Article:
We now turn to consider H.-D. Ebbinghaus, J. Flum and W. Thomas, Mathematical Logic (Springer, 2nd end. 1994: pp. 289). This is the English translation of a book first published in German in 1978, and appears in a series ‘Undergraduate Texts in Mathematics’, which indicates the intended level: parts of the book, however, do seem more than a little ambitious for most undergraduates.
EFT’s book is often warmly praised and is (I believe) quite widely used. But revisiting it, I can’t find myself wanting to recommend it as a good place to start, certainly not for philosophers but I’m not sure I’d recommend it for mathematicians either. The presentation of the core material on the syntax and semantics of first-order logic in the first half of the book is done more accessibly and more elegantly elsewhere. In the second half of the book, the chapters do range widely across interesting material. But again most of the discussions will often go too quickly if you haven’t encountered the topics before, and – if you want revision/amplification of what you already know – you will mostly do better elsewhere.
Some details The book is divided into two parts. EFT start Part A with a gentle opening chapter talking about a couple of informal mathematical theories (group theory, the theory of equivalence relations), giving a couple of simple informal proofs in those theories. They then stand back to think about what goes on in the proofs, and introduce the project of formalization. So far, so good.
Ch. 2 describes the syntax of first-order languages, and Ch. 3 does the semantics. The presentation goes at a fairly gentle pace, with some useful asides (e.g. on handling the many-sorted languages of informal mathematics using a many-sorted calculus vs. use restricted quantifiers in a single-sorted calculus). This is reasonably well done though EFT do make quite heavy work of some points of detail.
Ch. 4 is called ‘A Sequent Calculus’. The version chosen strikes me as really not very nice. For a start (albeit a minor point that only affects readability), instead of writing a sequent as ‘Γ ⊢ φ’, or ‘Γ ⇒ φ’, or even ‘Γ: φ’, EFT just write an unpunctuated ‘Γ φ’. Much more seriously, they adopt a system of rules which many would say runs together a classical logical rule for the connectives with a structural rule in an unprincipled way that hides e.g. the relation between classical and intuitionistic logic. [To be more specific, they introduce a classical ‘Proof by Cases’ rule that takes us from the sequents (in their notation) Γ ψ φ and Γ ¬ψ φ to Γ φ, and then then show that this almost immediate yields Cut as a derived rule. This seems to me to muddy waters that usual presentations of the sequent calculus strive to keep clear.]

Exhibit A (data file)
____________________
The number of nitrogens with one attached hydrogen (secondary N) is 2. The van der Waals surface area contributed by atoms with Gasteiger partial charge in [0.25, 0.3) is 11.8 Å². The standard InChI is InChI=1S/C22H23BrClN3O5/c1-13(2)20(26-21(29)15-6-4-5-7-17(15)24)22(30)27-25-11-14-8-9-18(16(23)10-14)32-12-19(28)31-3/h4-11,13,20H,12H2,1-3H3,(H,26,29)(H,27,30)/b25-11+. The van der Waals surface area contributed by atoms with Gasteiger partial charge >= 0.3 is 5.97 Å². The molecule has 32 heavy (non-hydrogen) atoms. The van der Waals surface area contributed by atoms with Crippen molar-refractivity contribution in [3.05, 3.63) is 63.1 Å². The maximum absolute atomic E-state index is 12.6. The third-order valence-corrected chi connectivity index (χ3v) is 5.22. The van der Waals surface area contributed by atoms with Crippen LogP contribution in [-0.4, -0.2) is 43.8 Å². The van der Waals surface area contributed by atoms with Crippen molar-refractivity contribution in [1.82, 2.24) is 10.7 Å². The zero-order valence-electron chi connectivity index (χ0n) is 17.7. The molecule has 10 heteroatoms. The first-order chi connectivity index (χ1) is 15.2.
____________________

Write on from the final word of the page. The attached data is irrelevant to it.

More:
Ch. 5 gives a Henkin completeness proof for first-order logic. For my money, there’s too much symbol-bashing and not enough motivating chat here. (I really don’t think it is good exegetical policy to complicate matters as EFT do by going straight for a proof for the predicate calculus with identity, though they are not alone in this.) Ch. 6 is briskly about The Löwenheim-Skolem Theorem, compactness, and elementarily equivalent structures (but probably fine if you’ve met this stuff before).
Ch. 7, ‘The Scope of First-Order Logic’ is really rather odd. It briskly argues that first-order logic is the logic for mathematics (readers of Shapiro’s book on second-order logic won’t be so quickly convinced!). The reason given is that we can reconstruct (nearly?) all mathematics in first-order ZF set theory – which the authors then proceed to give the axioms for. These few pages surely wouldn’t help if you have never seen the axioms before and don’t already know about the project of doing-maths-inside-set-theory.
Finally in Part A, there’s rather ill-written chapter on normal forms, on extending theories by definitions, and (badly explained) on what the authors call ‘syntactic interpretations’.
Part B of the book discusses a number of rather scattered topics. It kicks off with a nice little chapter on extensions of first-order logic, more specifically on second-order logic, on Lω1ω [which allows infinitely long conjunctions and disjunctions], and LQ [logic with quantifier Qx, ‘there are uncountably many x such that …’]. Then Ch. 10 is on ‘Limitations of the Formal Method’, and in under forty pages aims to talk about register machines, the halting problem for such machines, the undecidability of first-order logic, Trahtenbrot’s theorem and the incompleteness of second-order logic, Gödel’s incompleteness theorems, and more. This would just be far too rushed if you’d not seen this material before, and if you have then there are plenty of better sources for revising/consolidating/extending your knowledge.
Ch. 11 is by some way the longest in the book, on ‘Free Models and Logic Programming’. This is material we haven’t covered in the Guide. But again it doesn’t strike me as a particular attractive introduction.
Ch. 12 is back to core model theory, Fraïssé’s Theorem and Ehrenfeucht Games: but (I’m sorry – this is getting repetitious!) you’ll again find better treatments elsewhere, this time in books dedicated to model theory. Finally, there is an interesting (though quite tough) concluding chapter on Lindström’s Theorems which show that there is a sense in which standard first-order logic occupies a unique place among logical theories.
Summary verdict The core material in Part A of the book is covered better (more accessibly, more elegantly) elsewhere. Of the supplementary chapters in Part B, the two chapters that stand out as worth looking at by enthusiasts are perhaps Ch. 9 on extensions of first-order logic, and Ch. 13 (though not easy) on Lindström’s Theorems.